His journey was not an easy one: from Kongo he took a ship to Brazil, and from there he traveled to Lisbon. Along the way he was attacked three times by Dutch pirates who took everything he owned. After a brief period at the court of Felipe IV in Madrid, he reached Rome on January 2, 1608 (six years after his departure); by this time he was gravely ill and only four of his 25 original companions were still with him. He died three days later after receiving a visit from Pope Paul V, and was buried with honors at the basilica of Santa María Maggiore.
But his story does not end there: while in Madrid, Ne Vunda left a locked chest at the Convent of la Merced, in today’s Tirso de Molina square, where he had stayed. After a considerable exchange of letters between Madrid and the Vatican, it became evident that the ambassador had not made a will, and Felipe IV ordered the box opened. Inside were several letters and decorated dishes from the Spanish city of Talavera that were donated to the convent. The contents of the letters are not known, nor why the ambassador was so fond of Talavera ceramics, because the convent was ransacked by Napoleon’s troops in 1809 and demolished a few decades later.
Another African kingdom with an interest in the Iberian peninsula was Allada or Arda, in present-day Benin. In 1657, King Tojonu sent an ambassador named Bans to the court of Felipe IV. This man, who was immediately renamed Don Felipe Zapata, had been tasked with enlisting Catholic missionaries for Allada. Bans went home a few months later with a delegation of Capuchin monks ready to spread the gospel across the entire kingdom.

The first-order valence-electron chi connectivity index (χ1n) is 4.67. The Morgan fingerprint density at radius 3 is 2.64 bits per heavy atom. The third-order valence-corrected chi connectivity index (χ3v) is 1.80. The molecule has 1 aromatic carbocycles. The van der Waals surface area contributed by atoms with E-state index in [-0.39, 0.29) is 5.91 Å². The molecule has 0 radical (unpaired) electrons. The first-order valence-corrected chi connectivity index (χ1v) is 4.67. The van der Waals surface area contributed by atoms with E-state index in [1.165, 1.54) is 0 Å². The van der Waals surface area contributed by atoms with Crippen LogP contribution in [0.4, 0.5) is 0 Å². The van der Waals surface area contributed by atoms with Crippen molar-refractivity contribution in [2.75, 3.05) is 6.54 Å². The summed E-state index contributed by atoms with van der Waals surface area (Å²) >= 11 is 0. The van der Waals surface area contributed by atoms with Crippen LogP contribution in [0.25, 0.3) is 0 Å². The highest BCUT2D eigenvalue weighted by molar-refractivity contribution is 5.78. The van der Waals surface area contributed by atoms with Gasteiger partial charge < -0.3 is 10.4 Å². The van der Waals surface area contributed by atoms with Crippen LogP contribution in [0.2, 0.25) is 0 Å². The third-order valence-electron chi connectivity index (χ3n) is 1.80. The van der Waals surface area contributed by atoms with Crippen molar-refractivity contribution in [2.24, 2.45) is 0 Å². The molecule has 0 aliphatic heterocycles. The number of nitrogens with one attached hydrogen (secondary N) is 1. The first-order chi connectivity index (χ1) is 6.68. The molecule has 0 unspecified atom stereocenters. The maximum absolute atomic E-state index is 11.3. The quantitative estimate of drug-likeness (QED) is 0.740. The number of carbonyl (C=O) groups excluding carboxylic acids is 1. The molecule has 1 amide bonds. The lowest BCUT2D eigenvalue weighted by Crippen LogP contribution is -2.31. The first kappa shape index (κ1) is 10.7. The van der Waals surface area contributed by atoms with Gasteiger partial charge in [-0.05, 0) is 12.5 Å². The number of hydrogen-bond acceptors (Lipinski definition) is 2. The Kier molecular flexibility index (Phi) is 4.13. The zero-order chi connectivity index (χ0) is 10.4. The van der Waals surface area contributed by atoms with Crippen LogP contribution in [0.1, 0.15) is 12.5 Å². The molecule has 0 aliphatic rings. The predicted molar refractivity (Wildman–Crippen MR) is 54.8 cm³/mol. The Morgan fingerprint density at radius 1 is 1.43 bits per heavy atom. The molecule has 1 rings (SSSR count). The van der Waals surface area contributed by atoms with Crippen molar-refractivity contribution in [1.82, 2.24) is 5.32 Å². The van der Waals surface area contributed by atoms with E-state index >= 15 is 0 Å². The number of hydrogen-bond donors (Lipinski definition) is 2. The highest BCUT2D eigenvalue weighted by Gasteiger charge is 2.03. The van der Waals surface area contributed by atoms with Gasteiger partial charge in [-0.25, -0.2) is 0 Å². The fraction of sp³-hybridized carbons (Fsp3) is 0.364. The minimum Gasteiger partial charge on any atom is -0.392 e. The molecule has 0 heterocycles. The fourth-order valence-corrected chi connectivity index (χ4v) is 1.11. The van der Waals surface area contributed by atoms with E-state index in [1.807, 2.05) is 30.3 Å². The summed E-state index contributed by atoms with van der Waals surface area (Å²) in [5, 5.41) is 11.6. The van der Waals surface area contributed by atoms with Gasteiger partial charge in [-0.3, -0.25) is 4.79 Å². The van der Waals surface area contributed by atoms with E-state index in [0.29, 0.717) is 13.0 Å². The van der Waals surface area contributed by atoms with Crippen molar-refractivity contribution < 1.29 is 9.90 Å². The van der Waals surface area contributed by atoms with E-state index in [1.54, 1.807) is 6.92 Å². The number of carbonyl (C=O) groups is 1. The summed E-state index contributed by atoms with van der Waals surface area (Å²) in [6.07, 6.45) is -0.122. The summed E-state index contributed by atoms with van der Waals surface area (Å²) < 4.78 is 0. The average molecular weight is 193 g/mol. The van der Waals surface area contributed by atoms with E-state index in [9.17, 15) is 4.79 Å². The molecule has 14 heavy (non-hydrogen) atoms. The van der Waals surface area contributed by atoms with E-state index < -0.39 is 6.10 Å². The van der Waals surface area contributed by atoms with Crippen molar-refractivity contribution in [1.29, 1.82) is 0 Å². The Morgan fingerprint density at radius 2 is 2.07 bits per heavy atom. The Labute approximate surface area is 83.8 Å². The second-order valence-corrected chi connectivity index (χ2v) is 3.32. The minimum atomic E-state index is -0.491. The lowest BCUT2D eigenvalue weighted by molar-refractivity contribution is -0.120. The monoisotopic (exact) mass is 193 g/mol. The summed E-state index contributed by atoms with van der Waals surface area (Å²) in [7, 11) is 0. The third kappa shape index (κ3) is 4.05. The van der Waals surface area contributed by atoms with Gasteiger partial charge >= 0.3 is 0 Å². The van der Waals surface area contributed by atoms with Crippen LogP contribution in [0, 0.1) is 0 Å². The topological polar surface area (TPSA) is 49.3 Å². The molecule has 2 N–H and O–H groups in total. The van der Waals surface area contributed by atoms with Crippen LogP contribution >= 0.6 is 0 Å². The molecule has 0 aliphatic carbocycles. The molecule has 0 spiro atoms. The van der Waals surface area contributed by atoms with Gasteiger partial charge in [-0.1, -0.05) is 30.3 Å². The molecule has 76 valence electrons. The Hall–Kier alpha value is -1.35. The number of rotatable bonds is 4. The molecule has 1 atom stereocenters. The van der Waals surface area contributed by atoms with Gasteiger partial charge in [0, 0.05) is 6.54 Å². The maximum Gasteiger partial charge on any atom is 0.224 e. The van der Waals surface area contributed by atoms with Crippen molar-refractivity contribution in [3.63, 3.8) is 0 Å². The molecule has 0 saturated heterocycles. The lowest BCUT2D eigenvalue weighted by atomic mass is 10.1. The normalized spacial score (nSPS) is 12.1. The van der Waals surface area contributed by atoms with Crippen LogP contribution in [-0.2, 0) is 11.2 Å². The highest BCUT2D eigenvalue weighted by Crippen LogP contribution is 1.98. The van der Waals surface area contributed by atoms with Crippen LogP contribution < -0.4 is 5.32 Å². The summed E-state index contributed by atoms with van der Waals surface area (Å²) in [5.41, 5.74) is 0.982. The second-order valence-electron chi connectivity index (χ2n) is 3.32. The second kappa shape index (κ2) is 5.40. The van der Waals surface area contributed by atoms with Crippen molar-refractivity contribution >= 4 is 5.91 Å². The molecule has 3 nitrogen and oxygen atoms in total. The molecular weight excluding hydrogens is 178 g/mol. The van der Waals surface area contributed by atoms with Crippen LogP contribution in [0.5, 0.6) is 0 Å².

Unfortunately for them, they were met with considerable resistance. After a year and a half of failed evangelism, the king summoned them and explained that although he highly appreciated this gesture by his brother the king of Spain, the reason he had requested missionaries was not to adopt a change in lifestyle and religion, but rather because there was a serious problem with people getting struck by lightning in Allada, and he had heard that Catholic priests had some control over the management of these celestial phenomena. The king concluded by noting that he would be much obliged if the monks could solve their meteorology problems, but if not, then he would prefer for them to go back home, as all this preaching was beginning to get tiresome.
Ethiopia, Allada and Kongo are just three examples of African kingdoms that showed an interest in the Iberian peninsula, but the full list is much longer. Unfortunately, this chapter of diplomatic history and exploration was rewritten, and at times directly deleted, centuries later. Africans were denied their own history because it made it so much easier to justify the allegedly civilizing nature of the colonial project and the exploitation of Africa’s people and resources.
Now that movements like Black Lives Matter are finally underscoring the need to give visibility to the role played by slavery in the creation of many European states and cities, it is important that we do not forget that historical justice also means recovering this mostly invisible period in the history of African exploration and diplomacy.
Unfortunately for those wishing to learn more on the subject, there is no book specifically focusing on the journeys of Africans to the Iberian peninsula, but there are two good introductions to the issue on a European scale: Africa’s Discovery of Europe by David Northup, and the edited volume Black Africans in Renaissance Europe.
Sirio Canós Donnay is a Marie Curie Fellow at the Heritage Sciences Institute of the Spanish National Research Council (Incipit-CSIC)